The AGN dusty torus -- observational clues for its structure and dynamics

Moshe Elitzur (University of Kentucky)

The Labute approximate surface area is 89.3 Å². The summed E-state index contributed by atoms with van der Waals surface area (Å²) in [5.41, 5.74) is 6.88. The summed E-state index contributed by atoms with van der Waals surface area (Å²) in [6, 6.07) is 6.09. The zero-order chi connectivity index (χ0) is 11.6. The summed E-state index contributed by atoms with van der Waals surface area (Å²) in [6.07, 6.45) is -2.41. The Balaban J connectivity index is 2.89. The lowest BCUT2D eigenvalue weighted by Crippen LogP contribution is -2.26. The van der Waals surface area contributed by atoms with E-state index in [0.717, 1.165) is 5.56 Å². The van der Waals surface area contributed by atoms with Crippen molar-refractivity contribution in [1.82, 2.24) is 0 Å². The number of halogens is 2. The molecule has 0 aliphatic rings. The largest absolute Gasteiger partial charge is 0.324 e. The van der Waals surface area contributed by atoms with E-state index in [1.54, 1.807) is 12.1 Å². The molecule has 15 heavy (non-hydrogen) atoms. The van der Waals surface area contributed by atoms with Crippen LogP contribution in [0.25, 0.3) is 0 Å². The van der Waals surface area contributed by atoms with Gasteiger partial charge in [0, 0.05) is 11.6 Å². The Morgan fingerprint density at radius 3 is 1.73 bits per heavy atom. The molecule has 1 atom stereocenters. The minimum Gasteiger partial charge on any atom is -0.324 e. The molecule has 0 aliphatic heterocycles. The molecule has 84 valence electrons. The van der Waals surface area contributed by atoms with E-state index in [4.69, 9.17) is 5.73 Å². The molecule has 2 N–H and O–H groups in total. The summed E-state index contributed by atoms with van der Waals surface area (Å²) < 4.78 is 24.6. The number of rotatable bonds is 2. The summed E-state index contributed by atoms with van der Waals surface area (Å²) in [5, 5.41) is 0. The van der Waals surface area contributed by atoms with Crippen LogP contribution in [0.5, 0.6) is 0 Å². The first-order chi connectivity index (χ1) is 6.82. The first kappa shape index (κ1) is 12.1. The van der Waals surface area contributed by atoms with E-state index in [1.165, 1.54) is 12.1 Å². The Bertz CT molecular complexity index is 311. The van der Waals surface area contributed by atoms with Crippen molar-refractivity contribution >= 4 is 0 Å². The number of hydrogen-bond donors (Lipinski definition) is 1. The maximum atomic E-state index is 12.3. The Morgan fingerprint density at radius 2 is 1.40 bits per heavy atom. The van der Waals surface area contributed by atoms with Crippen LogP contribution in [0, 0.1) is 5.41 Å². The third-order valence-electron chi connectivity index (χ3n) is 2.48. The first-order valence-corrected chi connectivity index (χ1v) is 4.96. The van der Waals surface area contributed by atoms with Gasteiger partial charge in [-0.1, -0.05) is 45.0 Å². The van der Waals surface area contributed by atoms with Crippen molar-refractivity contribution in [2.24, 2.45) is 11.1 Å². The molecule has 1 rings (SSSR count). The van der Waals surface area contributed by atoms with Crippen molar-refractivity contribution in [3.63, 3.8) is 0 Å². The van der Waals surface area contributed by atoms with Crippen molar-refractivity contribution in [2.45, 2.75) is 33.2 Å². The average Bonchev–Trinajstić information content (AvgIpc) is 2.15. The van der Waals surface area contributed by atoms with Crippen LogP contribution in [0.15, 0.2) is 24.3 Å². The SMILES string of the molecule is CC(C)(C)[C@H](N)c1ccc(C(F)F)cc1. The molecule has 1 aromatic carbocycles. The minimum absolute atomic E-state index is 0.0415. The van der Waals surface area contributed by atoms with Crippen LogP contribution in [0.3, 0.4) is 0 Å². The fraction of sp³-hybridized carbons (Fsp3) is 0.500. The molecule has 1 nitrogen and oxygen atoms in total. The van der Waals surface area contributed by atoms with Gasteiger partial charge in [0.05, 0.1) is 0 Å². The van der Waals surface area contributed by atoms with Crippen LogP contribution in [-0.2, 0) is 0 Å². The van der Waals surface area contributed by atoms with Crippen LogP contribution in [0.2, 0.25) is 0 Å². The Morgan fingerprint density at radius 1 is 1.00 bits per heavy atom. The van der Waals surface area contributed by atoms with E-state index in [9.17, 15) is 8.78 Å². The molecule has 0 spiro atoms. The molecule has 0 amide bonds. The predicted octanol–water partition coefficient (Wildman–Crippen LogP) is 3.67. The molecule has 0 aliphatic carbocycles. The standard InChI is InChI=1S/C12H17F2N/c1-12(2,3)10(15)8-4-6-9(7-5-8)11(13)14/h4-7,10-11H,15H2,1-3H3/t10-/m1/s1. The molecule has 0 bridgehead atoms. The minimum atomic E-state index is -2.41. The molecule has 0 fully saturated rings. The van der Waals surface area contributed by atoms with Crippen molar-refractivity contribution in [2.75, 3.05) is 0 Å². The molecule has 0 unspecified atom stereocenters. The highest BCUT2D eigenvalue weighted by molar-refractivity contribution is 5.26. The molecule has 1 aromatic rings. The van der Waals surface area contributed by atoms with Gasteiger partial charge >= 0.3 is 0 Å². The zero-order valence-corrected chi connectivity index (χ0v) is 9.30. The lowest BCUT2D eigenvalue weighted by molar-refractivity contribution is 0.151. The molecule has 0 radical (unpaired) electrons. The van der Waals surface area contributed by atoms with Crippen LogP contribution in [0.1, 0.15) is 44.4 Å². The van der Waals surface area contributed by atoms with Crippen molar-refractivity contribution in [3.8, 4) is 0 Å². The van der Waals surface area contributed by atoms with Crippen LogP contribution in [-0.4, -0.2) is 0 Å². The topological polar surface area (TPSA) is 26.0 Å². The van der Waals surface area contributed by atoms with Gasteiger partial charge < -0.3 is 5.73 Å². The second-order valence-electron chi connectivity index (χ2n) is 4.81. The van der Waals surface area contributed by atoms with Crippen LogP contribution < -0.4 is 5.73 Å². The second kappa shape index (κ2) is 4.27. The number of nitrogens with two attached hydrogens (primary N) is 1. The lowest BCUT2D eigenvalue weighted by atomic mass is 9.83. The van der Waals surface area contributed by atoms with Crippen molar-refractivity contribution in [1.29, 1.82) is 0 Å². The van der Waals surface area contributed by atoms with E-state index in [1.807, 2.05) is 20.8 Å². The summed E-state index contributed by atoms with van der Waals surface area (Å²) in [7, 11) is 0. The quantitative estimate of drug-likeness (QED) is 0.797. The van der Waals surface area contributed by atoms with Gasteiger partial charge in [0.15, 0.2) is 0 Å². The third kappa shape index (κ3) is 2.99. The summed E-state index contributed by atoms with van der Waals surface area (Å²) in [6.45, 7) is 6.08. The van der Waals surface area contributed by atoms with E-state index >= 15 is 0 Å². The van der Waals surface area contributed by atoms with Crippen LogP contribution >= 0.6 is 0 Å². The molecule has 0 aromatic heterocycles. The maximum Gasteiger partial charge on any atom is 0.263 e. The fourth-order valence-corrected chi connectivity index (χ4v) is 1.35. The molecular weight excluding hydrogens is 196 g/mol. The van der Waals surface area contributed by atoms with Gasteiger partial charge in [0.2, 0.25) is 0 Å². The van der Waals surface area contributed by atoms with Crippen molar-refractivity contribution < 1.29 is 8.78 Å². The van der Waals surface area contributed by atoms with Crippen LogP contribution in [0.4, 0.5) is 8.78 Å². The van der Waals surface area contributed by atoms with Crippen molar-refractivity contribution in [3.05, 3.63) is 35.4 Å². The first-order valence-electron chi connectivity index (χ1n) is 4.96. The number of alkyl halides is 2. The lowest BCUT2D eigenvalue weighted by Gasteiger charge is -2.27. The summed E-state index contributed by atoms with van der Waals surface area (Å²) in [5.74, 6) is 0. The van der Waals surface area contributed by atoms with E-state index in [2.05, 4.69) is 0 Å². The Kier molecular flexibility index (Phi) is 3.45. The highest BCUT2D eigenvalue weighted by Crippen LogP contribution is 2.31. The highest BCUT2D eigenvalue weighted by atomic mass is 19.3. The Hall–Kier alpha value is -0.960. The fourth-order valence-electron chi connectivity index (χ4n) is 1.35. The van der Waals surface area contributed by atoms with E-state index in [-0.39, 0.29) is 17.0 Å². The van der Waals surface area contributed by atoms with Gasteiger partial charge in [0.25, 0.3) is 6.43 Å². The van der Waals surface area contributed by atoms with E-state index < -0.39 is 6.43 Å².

Evidence for the existence of a dusty toroidal structure around the AGN central engine comes from both obscuration (x-rays and optical) and emission (x-rays and infrared). The only measured torus properties are its absorbing column of $10^{22}$--$10^{25}$ cm$^{-2}$ (from x-rays) and inner radius of $\sim$ 1--2 pc (from recent IR imaging and interferometry). There are only upper limits on the torus outer radius, of $\sim$ 30--35 pc in both NGC 1068 and NGC 4151. But in spite of these small upper bounds, the general perception is that the torus extends to hundreds of pc. The origin of this belief can be traced to the need of smooth-density models to place dust at large distances to produce sufficient amounts of cool dust emission. The recent incorporation of clumpiness in torus modeling alleviates the need for extended torus sizes. The reason is that AGN-illuminated clouds have a dark face, providing cool dust emission even for nearby clouds; even at 4pc away from an AGN with $10^{12} L_\odot$, a cloud can contain dust as cool as ~ 200--300K on its dark side. The case for compact torus sizes is enhanced by recent findings of Lutz et al (04) that the torus IR emission is isotropic, a property reproduced by clumpy torus models with steep radial density profiles. Compact torus sizes give new impetus to a disk-wind origin for the torus, an idea first proposed by Emmering, Blandford \& Shlosman (92) and since advocated by Konigl. Instead of a puffed-up distribution of clouds whose hydrostatic support was never identified, in this paradigm the torus is simply the optically thick region of the wind that uplifts clouds off the central accretion disk.

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